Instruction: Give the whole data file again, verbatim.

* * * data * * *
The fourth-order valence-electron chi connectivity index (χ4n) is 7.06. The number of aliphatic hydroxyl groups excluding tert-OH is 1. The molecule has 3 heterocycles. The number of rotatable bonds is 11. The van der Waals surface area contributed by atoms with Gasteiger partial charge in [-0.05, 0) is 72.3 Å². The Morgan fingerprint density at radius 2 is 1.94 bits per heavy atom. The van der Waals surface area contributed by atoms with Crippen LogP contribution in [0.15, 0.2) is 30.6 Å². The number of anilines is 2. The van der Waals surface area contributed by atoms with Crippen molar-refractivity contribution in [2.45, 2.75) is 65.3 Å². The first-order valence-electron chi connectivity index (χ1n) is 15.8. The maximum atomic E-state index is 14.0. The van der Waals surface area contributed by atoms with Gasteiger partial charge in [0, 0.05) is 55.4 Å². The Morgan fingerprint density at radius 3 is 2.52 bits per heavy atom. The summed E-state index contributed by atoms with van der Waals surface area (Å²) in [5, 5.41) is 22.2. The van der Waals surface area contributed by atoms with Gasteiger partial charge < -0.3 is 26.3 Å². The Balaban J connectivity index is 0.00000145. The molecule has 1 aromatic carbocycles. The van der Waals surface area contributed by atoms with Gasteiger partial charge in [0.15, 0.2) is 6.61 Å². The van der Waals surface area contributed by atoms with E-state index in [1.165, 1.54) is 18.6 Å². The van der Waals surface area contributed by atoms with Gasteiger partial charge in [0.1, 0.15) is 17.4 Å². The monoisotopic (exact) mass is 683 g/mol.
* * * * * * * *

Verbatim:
The fourth-order valence-electron chi connectivity index (χ4n) is 7.06. The number of aliphatic hydroxyl groups excluding tert-OH is 1. The molecule has 3 heterocycles. The number of rotatable bonds is 11. The van der Waals surface area contributed by atoms with Gasteiger partial charge in [-0.05, 0) is 72.3 Å². The Morgan fingerprint density at radius 2 is 1.94 bits per heavy atom. The van der Waals surface area contributed by atoms with Crippen LogP contribution in [0.15, 0.2) is 30.6 Å². The number of anilines is 2. The van der Waals surface area contributed by atoms with Crippen molar-refractivity contribution in [2.45, 2.75) is 65.3 Å². The first-order valence-electron chi connectivity index (χ1n) is 15.8. The maximum atomic E-state index is 14.0. The van der Waals surface area contributed by atoms with Gasteiger partial charge in [0, 0.05) is 55.4 Å². The Morgan fingerprint density at radius 3 is 2.52 bits per heavy atom. The summed E-state index contributed by atoms with van der Waals surface area (Å²) in [5, 5.41) is 22.2. The van der Waals surface area contributed by atoms with Gasteiger partial charge < -0.3 is 26.3 Å². The Balaban J connectivity index is 0.00000145. The molecule has 1 aromatic carbocycles. The van der Waals surface area contributed by atoms with Gasteiger partial charge in [0.15, 0.2) is 6.61 Å². The van der Waals surface area contributed by atoms with E-state index in [1.165, 1.54) is 18.6 Å². The van der Waals surface area contributed by atoms with Gasteiger partial charge in [0.1, 0.15) is 17.4 Å². The monoisotopic (exact) mass is 683 g/mol.